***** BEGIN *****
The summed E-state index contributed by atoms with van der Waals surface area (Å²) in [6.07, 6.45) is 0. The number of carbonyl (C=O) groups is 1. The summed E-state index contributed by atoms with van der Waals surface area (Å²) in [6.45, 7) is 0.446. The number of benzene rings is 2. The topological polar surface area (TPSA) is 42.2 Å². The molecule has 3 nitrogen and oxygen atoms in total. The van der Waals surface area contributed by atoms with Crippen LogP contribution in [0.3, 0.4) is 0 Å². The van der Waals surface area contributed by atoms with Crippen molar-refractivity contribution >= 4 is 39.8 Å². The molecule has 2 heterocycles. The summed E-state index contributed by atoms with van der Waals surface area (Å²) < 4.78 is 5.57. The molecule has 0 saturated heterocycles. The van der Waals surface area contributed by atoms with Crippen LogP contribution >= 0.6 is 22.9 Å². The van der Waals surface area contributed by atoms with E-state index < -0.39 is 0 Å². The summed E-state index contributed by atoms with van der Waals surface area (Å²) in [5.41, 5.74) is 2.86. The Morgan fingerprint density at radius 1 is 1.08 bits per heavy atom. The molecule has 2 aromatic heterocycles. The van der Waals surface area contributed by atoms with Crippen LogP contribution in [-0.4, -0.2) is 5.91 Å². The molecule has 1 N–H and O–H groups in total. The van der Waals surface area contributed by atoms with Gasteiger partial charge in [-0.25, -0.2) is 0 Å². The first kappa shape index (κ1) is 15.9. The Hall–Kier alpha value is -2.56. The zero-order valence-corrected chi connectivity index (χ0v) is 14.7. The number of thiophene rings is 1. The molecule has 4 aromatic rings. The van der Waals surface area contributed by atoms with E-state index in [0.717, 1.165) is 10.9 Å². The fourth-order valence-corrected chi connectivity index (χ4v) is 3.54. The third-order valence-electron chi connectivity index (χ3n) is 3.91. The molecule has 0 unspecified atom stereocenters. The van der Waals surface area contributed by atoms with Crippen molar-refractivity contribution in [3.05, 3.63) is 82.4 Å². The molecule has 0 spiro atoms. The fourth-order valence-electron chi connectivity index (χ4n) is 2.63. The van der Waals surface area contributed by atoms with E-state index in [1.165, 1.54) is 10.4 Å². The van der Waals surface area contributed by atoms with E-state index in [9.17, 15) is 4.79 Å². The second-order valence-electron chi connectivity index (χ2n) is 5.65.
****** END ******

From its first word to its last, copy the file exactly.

The summed E-state index contributed by atoms with van der Waals surface area (Å²) in [6.07, 6.45) is 0. The number of carbonyl (C=O) groups is 1. The summed E-state index contributed by atoms with van der Waals surface area (Å²) in [6.45, 7) is 0.446. The number of benzene rings is 2. The topological polar surface area (TPSA) is 42.2 Å². The molecule has 3 nitrogen and oxygen atoms in total. The van der Waals surface area contributed by atoms with Crippen LogP contribution in [0.3, 0.4) is 0 Å². The van der Waals surface area contributed by atoms with Crippen molar-refractivity contribution >= 4 is 39.8 Å². The molecule has 2 heterocycles. The summed E-state index contributed by atoms with van der Waals surface area (Å²) < 4.78 is 5.57. The molecule has 0 saturated heterocycles. The van der Waals surface area contributed by atoms with Crippen LogP contribution >= 0.6 is 22.9 Å². The van der Waals surface area contributed by atoms with E-state index < -0.39 is 0 Å². The summed E-state index contributed by atoms with van der Waals surface area (Å²) in [5.41, 5.74) is 2.86. The Morgan fingerprint density at radius 1 is 1.08 bits per heavy atom. The molecule has 2 aromatic heterocycles. The van der Waals surface area contributed by atoms with Crippen LogP contribution in [-0.4, -0.2) is 5.91 Å². The molecule has 1 N–H and O–H groups in total. The van der Waals surface area contributed by atoms with Gasteiger partial charge in [-0.25, -0.2) is 0 Å². The first kappa shape index (κ1) is 15.9. The Hall–Kier alpha value is -2.56. The zero-order valence-corrected chi connectivity index (χ0v) is 14.7. The number of thiophene rings is 1. The molecule has 4 aromatic rings. The van der Waals surface area contributed by atoms with E-state index in [0.717, 1.165) is 10.9 Å². The fourth-order valence-corrected chi connectivity index (χ4v) is 3.54. The third-order valence-electron chi connectivity index (χ3n) is 3.91. The molecule has 0 unspecified atom stereocenters. The van der Waals surface area contributed by atoms with Crippen molar-refractivity contribution in [3.05, 3.63) is 82.4 Å². The molecule has 0 spiro atoms. The fourth-order valence-electron chi connectivity index (χ4n) is 2.63. The van der Waals surface area contributed by atoms with E-state index in [1.165, 1.54) is 10.4 Å². The van der Waals surface area contributed by atoms with E-state index in [9.17, 15) is 4.79 Å². The second-order valence-electron chi connectivity index (χ2n) is 5.65.